Close family and friends represent a different problem: I exchanged gifts with my two oldest friends for decades. In one case since the seventh grade, in the other since graduate school. I simply ran out of ideas and I know my friend from junior high did too.  I know this because one year she gave me a wonderful French cookbook and she gave me the exact same cookbook the following year.

I have three close friends who are my age and it’s our tradition to celebrate our birthdays by taking the birthday girl out to dinner.  Until ten years ago it also meant exchanging gifts but at one point we all agreed that the anxiety of buying the perfect gift made anticipating the celebratory meal less pleasurable.  So now we just celebrate. We still exchange gifts on the big birthdays but even I can handle coming up with something worthwhile once every ten years.

Children. Unless you’re a Jehovah’s Witness or Scrooge, you will most likely agree that gifts for kids at Christmas and Hanukah are a requirement and, except for the problem of the two e’s – excess and entitlement — I have no quarrel with it.  After that, I suspect most families arrive at a system that fits for them. I know one couple who have dispensed with gifts altogether – they celebrate Christmas by taking a hike and eating grilled cheese sandwiches when they get home. At the other end of the gift-giving spectrum is a friend who wants everyone who arrives at her house on Christmas to be bearing a stack of beribboned boxes. Apparently she grew up with frugal parents.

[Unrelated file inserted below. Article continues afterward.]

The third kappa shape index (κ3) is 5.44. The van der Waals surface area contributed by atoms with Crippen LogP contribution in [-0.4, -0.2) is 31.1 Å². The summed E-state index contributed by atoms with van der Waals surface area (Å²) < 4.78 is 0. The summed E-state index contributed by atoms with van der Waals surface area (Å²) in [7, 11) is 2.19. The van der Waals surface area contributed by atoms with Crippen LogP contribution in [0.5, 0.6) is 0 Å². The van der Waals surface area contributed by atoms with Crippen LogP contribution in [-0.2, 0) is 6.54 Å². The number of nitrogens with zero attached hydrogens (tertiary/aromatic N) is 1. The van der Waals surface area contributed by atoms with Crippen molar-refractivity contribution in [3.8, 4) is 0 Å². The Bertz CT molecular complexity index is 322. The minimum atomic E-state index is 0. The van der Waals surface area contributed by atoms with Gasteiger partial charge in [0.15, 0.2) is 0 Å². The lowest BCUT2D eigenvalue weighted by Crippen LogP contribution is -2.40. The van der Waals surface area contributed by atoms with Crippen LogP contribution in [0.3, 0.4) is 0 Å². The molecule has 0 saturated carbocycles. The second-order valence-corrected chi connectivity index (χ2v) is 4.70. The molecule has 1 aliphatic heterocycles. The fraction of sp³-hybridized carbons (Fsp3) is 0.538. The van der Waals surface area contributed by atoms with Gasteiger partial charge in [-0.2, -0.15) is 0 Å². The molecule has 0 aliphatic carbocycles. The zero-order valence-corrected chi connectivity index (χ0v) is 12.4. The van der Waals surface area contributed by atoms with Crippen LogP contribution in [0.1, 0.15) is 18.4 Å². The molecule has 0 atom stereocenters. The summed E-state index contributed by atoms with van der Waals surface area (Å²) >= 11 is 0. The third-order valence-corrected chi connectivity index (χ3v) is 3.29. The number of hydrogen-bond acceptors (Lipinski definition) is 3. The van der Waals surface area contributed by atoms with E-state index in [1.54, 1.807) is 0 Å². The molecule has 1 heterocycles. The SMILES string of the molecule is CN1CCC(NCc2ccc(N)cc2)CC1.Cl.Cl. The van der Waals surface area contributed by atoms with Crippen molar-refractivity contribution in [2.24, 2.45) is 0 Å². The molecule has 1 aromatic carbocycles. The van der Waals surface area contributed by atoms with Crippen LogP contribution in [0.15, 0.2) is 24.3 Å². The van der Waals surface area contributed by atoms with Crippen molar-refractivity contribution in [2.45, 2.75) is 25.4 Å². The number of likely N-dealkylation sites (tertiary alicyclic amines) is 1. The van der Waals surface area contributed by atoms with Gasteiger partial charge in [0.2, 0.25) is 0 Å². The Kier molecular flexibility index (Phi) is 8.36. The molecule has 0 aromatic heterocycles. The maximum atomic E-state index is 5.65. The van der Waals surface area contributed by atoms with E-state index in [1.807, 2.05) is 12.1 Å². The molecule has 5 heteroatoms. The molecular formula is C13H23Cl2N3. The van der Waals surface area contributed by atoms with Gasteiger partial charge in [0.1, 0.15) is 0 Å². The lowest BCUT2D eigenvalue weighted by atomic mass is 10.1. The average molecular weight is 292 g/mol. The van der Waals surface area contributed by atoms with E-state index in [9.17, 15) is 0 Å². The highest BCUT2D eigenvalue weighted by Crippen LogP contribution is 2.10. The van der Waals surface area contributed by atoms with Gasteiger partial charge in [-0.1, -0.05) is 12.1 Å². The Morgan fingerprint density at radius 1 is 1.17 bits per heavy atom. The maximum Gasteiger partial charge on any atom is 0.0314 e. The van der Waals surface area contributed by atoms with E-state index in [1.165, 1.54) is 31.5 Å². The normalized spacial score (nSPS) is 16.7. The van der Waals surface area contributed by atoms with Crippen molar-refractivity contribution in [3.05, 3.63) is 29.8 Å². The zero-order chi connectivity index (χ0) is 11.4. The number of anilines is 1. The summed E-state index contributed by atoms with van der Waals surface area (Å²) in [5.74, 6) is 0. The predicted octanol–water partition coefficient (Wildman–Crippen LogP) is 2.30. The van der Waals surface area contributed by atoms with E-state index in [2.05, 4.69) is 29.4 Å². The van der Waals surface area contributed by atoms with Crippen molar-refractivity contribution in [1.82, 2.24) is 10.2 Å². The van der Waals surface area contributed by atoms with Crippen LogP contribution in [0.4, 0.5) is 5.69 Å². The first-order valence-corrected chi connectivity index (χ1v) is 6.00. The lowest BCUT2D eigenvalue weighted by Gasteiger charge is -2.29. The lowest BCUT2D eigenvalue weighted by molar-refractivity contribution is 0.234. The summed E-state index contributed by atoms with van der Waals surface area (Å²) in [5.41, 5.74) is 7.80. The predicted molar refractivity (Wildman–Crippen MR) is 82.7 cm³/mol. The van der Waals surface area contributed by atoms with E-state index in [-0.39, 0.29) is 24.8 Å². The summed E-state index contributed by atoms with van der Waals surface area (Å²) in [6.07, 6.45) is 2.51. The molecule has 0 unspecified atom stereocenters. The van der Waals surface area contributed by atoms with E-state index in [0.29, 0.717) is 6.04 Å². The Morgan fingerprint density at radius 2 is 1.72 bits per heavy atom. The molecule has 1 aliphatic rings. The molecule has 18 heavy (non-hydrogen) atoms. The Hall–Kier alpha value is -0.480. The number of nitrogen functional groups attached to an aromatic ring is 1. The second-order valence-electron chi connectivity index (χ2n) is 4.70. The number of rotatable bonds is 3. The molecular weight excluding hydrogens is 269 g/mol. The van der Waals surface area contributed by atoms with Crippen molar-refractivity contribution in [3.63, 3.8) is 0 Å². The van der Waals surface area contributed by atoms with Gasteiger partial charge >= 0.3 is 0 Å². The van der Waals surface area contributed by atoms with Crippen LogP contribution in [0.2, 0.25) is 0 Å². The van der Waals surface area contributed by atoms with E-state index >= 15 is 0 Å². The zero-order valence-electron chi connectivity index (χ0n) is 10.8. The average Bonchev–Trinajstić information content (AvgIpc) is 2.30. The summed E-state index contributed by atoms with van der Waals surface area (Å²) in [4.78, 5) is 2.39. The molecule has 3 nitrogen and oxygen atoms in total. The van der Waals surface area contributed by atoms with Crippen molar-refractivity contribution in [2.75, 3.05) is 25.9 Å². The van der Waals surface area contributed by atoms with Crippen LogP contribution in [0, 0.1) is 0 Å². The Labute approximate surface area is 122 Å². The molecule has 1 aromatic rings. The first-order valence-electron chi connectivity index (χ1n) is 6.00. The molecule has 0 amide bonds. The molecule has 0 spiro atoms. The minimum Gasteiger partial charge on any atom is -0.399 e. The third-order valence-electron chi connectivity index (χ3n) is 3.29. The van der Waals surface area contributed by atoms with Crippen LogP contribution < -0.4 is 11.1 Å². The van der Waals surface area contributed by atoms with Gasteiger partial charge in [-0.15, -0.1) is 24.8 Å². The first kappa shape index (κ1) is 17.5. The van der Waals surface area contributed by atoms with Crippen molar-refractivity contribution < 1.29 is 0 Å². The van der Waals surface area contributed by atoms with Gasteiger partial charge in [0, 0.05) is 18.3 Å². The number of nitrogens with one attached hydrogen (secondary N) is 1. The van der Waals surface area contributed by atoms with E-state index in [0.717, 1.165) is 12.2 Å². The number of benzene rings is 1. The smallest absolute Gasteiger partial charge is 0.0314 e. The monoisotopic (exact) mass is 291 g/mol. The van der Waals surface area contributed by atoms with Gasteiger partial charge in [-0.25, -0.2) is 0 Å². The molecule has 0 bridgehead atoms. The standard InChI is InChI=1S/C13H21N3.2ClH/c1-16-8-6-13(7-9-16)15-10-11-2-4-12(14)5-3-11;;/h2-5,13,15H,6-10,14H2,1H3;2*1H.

My husband and I still exchange birthday gifts with our adult children but for Christmas our family draws names. Even for the purchase of this one and only gift, we have rules. The gift has to be purchased no more than two days before Christmas, it has to be purchased at a store that’s within walking distance of where we happen to be on Christmas and there’s a cap on the amount. We’ve experimented with this last rule. Caps that are too high fly in the face of our desire to reduce excess and caps that are too low make it almost impossible to buy anything but bubblegum. (Except the years we were in Mexico where $5 was the perfect amount. One year my husband scored a coconut piggy bank and my son received a politically incorrect coffee cup adorned with two well formed breasts) I love this tradition. The rules make it feel like a treasure hunt and it provides us with a small gift opening ritual on Christmas. In the weeks before Christmas when everyone else is feverishly surfing the internet and racing to malls, we’re sipping hot spiced cider.  I know some people love the frantic search and to them I say, Mozel tof, though I can’t help suspecting that the cost-benefit ratio is out of whack.

The one thing I have concluded in my life: while the impulse to select a perfect gift is an expression of love, the reality rarely meets that standard. And it’s too bad because the ideal is so worthy.  There is something wonderful about focusing on someone you care about in a sustained way. The act of trying to get it right is noble. But if, for whatever reason, we’ve lost the knack, then maybe it’s time to come up with something just as noble that isn’t mercenary, isn’t crass and isn’t without gratitude. Any ideas?